Time keeps leapfrogging on, days yielding to weeks, yet I'm still pondering highlights of the year gone past. Man, we Balloonists are slow. Me in particular. Lately I can post only fitfully, with big yawning gutters between. I have to say, though, that Craig's excellent posts (from Tamara Drewe to his wonderful "Gifts" entry) have shamed me back into action. Notwithstanding a grinding work schedule and loss of rhythm, I've just got to post!
Besides Craig's stuff, another thing lighting a fire under my ass is the recent arrival in my mailbox of The Comics Journal No. 296, their Best of 2008 issue, which includes picks by many correspondents (sadly not including me, not this time) plus cool interviews with Lynda Barry, Dash Shaw, et al., an impressive gallery of Finnish comics, and an enticing preview of Carol Tyler's You'll Never Know. I count 140-plus best-of works in this issue's pages, and I'm shocked, in a slow-motion carwreck sort of way, to realize how few of these works I've sampled, let alone read all the way through. Ach, I am out. of. it.
Let's move on. What follows is another of my faves from 2008 that I haven't already written about here. I'll be brief, by Balloonist standards, because I hear time's winged chariot pulling into the driveway, etc.
Shaw is very good and getting better. His book Goddess Head is fascinating and his contributions to Mome are among that series's highpoints. With Bottomless Belly Button he has pulled off something remarkable: a 700-plus page book that doesn't feel like a stunt but rather is perfectly proportioned, intimate, and subtle, a privileged entryway into a private world that nonetheless feels universal in its emotive resonance and applicability. Like Craig Thompson's Blankets, this is a hefty, brick-like book that can be read easily in a few sittings, but Shaw's work is tougher and more astringent than Blankets, as well as more formally inventive.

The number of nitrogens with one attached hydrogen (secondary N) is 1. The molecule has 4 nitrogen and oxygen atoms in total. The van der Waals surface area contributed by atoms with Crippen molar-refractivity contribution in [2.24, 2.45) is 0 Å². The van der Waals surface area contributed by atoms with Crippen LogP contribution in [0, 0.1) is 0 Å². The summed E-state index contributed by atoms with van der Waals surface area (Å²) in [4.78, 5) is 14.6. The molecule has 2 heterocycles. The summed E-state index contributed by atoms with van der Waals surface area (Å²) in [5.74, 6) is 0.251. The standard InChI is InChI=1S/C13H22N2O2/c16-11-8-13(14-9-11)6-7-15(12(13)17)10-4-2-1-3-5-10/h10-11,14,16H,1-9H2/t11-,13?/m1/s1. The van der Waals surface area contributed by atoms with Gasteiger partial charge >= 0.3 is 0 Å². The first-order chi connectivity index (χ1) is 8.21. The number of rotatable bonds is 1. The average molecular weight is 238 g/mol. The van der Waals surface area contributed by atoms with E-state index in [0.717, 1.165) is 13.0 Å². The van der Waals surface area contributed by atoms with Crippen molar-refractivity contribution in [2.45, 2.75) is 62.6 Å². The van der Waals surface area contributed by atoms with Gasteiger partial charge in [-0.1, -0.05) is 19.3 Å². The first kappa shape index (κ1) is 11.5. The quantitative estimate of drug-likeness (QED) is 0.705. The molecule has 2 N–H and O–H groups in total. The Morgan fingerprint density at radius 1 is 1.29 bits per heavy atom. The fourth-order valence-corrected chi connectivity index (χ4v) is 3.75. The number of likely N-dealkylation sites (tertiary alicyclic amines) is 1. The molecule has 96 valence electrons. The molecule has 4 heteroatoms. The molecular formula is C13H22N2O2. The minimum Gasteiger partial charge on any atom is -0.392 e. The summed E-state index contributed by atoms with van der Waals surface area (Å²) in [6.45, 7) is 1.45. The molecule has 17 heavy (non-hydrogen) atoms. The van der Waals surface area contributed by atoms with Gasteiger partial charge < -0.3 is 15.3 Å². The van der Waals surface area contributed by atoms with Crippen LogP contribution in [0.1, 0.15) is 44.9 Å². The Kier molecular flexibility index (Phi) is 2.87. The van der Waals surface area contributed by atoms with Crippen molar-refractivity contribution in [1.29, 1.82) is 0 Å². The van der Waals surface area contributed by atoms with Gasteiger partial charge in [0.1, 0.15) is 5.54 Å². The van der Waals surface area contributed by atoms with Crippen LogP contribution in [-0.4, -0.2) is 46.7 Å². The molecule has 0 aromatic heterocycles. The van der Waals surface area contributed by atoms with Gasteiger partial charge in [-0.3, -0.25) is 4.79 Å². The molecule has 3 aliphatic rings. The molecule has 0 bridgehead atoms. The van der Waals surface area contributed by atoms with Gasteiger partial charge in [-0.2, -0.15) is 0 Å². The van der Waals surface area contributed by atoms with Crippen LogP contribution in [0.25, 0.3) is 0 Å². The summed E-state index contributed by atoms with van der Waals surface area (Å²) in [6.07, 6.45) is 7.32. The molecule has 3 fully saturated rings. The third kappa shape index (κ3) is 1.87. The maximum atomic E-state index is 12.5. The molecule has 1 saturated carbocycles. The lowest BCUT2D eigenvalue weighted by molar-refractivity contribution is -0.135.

Essentially, Bottomless Belly Button is about navigating a site saturated in memory: a house that becomes not only a locus of family history and reminiscence but also the setting for the painful disintegration, or at least fracturing, of said family: the Loony clan, who converge on their old beachhouse for one last get-together before the breakup of Mother and Father Loony, married some forty years but now fallen out of love. Shaw takes a generous, multi-sided view of this narrative problem, exploring it from multiple characters' perspectives and in the process suggesting what the dissolution of family, or rather the renegotiation of the idea of family, feels like for all parties.